None of this is exactly breaking news. In his 2003 book, What Liberal Media?, The Nation’s Eric Alterman concedes that probably 90 percent of all Washington reporters voted for Bill Clinton, but then argues that Clinton wasn’t really a liberal. Good luck with that.
Can good reporters of any ideology and background produce great journalism on any subject? Of course, and they do every day. But as Moore highlighted in 2003 when describing the challenges facing white journalists writing about the black community, reporters are “too often incapable of hearing voices different from our own. We, therefore, are telling our readers an incomplete, inaccurate story.”
And so it was with the recent coverage of Wendy Davis, the Texas state senator who filibustered efforts to limit late-term abortions in Texas.
From CNN to ABC, the overwhelming subtext of the coverage was that Davis was fighting a heroic fight. It’s an opinion a lot of people certainly agree with, but they don’t happen to be the majority of Texans. A recent University of Texas poll shows that 62 percent of Texas support banning abortions after 20 weeks, versus 36 percent who believe that abortion should be a matter of personal choice.
For all the talk of the bullying men in the state legislature, it’s worth noting that it was prominent male journalists who covered Wendy Davis more like a female rock star than like a serious politician. In an obviously prearranged bit, the first question from ABC News’s senior Washington correspondent, Jeff Zeleny, was:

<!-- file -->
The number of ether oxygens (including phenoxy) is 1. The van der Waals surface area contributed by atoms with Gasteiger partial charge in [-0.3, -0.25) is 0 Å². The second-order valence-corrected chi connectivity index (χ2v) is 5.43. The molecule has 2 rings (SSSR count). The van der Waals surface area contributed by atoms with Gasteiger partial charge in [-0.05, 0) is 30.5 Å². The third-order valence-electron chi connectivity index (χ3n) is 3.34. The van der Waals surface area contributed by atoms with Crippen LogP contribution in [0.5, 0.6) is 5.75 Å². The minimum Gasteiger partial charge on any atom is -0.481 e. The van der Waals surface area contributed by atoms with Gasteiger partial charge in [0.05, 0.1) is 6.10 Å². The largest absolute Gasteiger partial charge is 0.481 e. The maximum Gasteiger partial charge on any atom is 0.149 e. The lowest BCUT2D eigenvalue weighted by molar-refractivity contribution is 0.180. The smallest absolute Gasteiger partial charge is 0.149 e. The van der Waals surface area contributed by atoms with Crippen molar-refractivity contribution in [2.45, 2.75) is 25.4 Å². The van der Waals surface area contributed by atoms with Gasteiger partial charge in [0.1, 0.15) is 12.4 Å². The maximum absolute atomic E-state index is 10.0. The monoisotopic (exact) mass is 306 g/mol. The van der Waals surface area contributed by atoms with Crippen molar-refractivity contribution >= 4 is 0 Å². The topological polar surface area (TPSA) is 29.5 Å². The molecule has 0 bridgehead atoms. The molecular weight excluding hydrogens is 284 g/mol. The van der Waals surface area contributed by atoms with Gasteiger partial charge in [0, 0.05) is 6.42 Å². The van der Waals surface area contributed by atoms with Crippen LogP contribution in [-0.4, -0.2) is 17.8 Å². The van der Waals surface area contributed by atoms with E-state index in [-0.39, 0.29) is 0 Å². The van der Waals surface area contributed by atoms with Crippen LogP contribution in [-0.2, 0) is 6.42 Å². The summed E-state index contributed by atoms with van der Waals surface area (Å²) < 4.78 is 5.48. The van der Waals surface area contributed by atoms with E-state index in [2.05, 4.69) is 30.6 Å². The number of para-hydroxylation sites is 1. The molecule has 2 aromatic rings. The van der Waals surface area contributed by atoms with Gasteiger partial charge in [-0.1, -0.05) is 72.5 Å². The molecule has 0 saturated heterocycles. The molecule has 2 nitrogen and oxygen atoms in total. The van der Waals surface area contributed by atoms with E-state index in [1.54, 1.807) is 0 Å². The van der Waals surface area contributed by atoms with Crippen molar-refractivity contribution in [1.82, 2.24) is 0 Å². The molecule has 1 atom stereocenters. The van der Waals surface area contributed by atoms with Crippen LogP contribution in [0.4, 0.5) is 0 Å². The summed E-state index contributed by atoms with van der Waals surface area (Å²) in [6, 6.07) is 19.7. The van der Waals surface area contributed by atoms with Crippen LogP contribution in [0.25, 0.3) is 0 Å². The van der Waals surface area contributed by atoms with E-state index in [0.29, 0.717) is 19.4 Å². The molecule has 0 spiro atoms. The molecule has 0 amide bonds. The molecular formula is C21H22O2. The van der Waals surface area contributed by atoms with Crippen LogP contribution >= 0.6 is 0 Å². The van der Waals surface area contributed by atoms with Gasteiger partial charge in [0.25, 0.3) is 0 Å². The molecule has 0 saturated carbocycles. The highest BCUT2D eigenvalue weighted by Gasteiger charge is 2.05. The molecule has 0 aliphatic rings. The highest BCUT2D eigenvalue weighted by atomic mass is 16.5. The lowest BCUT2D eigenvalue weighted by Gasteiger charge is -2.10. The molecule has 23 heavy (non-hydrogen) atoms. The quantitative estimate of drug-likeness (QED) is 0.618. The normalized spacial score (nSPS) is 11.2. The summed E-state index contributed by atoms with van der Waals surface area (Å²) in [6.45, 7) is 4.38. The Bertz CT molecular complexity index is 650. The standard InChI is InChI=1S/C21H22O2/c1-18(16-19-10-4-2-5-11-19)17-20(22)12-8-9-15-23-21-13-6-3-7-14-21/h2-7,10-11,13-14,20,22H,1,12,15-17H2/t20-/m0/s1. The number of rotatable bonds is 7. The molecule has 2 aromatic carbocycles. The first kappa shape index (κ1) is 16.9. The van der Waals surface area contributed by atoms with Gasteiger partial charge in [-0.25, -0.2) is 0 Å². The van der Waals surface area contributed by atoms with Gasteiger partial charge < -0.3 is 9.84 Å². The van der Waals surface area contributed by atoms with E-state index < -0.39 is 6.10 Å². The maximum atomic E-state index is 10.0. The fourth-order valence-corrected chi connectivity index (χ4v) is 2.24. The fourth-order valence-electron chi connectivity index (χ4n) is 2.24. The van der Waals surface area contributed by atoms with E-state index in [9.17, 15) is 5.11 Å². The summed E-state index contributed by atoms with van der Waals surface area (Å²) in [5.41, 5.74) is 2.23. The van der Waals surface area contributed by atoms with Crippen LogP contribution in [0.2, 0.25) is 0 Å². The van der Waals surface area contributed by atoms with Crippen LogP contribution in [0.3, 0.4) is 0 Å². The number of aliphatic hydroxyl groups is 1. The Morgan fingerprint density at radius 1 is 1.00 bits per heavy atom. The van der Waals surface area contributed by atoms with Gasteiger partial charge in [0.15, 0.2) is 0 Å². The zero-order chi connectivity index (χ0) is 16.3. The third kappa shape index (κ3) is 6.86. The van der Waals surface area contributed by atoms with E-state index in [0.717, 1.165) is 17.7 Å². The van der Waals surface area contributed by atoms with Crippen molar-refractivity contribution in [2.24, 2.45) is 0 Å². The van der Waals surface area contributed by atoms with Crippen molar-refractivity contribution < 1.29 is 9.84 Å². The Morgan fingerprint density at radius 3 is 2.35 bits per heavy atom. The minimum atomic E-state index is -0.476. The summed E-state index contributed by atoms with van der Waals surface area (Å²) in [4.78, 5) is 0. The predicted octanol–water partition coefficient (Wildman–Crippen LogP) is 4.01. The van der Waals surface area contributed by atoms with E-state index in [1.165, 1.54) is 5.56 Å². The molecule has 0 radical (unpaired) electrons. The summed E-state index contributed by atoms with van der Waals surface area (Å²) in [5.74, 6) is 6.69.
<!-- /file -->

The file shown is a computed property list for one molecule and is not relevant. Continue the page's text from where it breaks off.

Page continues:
ZELENY: Why did you decide to wear your running shoes? And let's take a look at those. They kind of have been rocketing around the—the Internet.
DAVIS: They've gained a fame all their own
Wow? It’s hard to imagine a male politician being asked straight out of the box about his shoes. Zeleny follows up not with a question, but a statement of affirmation:
ZELENY: As the filibuster was going on, you were receiving a lot of support from places and people far away from Texas—you know, from movie stars, from the president.
One would like to think, were Davis, say, a pro-life advocate who had just pulled off an epic filibuster in California, thwarting Gov. Jerry Brown and receiving great support from her supporters in the process, that a similar question would have been asked. Perhaps it would have. Zeleny is a superb journalist, and who knows, maybe he wanted to ask about the more than three in five Texans who oppose Davis’s position and was overruled by producers. There are all kinds of interviews, and maybe ABC wanted a softer piece.
But, of course, this fluffy treatment wasn’t just an ABC phenomenon. Multiple news outlets followed suit, including an embarrassing series of questions from Anderson Cooper.
There are myriad problems facing news organization that are difficult, if not impossible, to fix. But this Wendy Davis syndrome is a relatively easy one. Don’t assemble newsrooms full of monochromatic thinkers. Bring in contrary views to challenge groupthink. As the Nieman Report concluded, a lack of diversity has a simple outcome: “bad journalism.”